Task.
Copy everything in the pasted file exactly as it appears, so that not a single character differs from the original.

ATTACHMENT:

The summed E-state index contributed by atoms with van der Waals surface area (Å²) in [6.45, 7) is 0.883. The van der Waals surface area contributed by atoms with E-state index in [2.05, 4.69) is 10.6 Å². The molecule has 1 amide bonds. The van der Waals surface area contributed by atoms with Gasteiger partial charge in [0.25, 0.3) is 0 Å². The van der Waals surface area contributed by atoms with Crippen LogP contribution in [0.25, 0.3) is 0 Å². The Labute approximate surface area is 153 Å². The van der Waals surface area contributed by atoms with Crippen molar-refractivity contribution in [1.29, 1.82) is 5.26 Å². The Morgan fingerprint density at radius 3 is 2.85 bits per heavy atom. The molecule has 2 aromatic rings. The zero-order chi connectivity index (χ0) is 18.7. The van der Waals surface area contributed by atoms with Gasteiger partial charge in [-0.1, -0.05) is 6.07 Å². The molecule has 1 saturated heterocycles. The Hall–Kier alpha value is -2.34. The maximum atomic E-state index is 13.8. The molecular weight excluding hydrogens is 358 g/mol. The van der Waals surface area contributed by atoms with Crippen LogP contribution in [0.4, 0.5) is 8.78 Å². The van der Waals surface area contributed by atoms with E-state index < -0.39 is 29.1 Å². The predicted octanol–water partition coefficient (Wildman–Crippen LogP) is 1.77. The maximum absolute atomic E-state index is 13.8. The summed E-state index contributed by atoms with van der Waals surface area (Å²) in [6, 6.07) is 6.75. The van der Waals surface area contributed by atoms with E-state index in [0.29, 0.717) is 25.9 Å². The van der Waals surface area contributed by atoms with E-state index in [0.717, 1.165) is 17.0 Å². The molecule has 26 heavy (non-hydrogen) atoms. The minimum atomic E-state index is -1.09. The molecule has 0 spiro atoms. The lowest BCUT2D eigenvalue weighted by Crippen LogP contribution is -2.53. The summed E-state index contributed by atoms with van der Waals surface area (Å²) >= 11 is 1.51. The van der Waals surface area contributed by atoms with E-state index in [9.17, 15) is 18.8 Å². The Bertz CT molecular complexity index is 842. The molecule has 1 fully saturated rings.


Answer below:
The summed E-state index contributed by atoms with van der Waals surface area (Å²) in [6.45, 7) is 0.883. The van der Waals surface area contributed by atoms with E-state index in [2.05, 4.69) is 10.6 Å². The molecule has 1 amide bonds. The van der Waals surface area contributed by atoms with Gasteiger partial charge in [0.25, 0.3) is 0 Å². The van der Waals surface area contributed by atoms with Crippen LogP contribution in [0.25, 0.3) is 0 Å². The Labute approximate surface area is 153 Å². The van der Waals surface area contributed by atoms with Crippen molar-refractivity contribution in [1.29, 1.82) is 5.26 Å². The Morgan fingerprint density at radius 3 is 2.85 bits per heavy atom. The molecule has 2 aromatic rings. The zero-order chi connectivity index (χ0) is 18.7. The van der Waals surface area contributed by atoms with Gasteiger partial charge in [-0.1, -0.05) is 6.07 Å². The molecule has 1 saturated heterocycles. The Hall–Kier alpha value is -2.34. The maximum atomic E-state index is 13.8. The molecular weight excluding hydrogens is 358 g/mol. The van der Waals surface area contributed by atoms with Crippen LogP contribution in [0.4, 0.5) is 8.78 Å². The van der Waals surface area contributed by atoms with E-state index < -0.39 is 29.1 Å². The predicted octanol–water partition coefficient (Wildman–Crippen LogP) is 1.77. The maximum absolute atomic E-state index is 13.8. The summed E-state index contributed by atoms with van der Waals surface area (Å²) in [6, 6.07) is 6.75. The van der Waals surface area contributed by atoms with E-state index in [0.29, 0.717) is 25.9 Å². The van der Waals surface area contributed by atoms with E-state index in [0.717, 1.165) is 17.0 Å². The molecule has 26 heavy (non-hydrogen) atoms. The minimum atomic E-state index is -1.09. The molecule has 0 spiro atoms. The lowest BCUT2D eigenvalue weighted by Crippen LogP contribution is -2.53. The summed E-state index contributed by atoms with van der Waals surface area (Å²) >= 11 is 1.51. The van der Waals surface area contributed by atoms with E-state index in [9.17, 15) is 18.8 Å². The Bertz CT molecular complexity index is 842. The molecule has 1 fully saturated rings.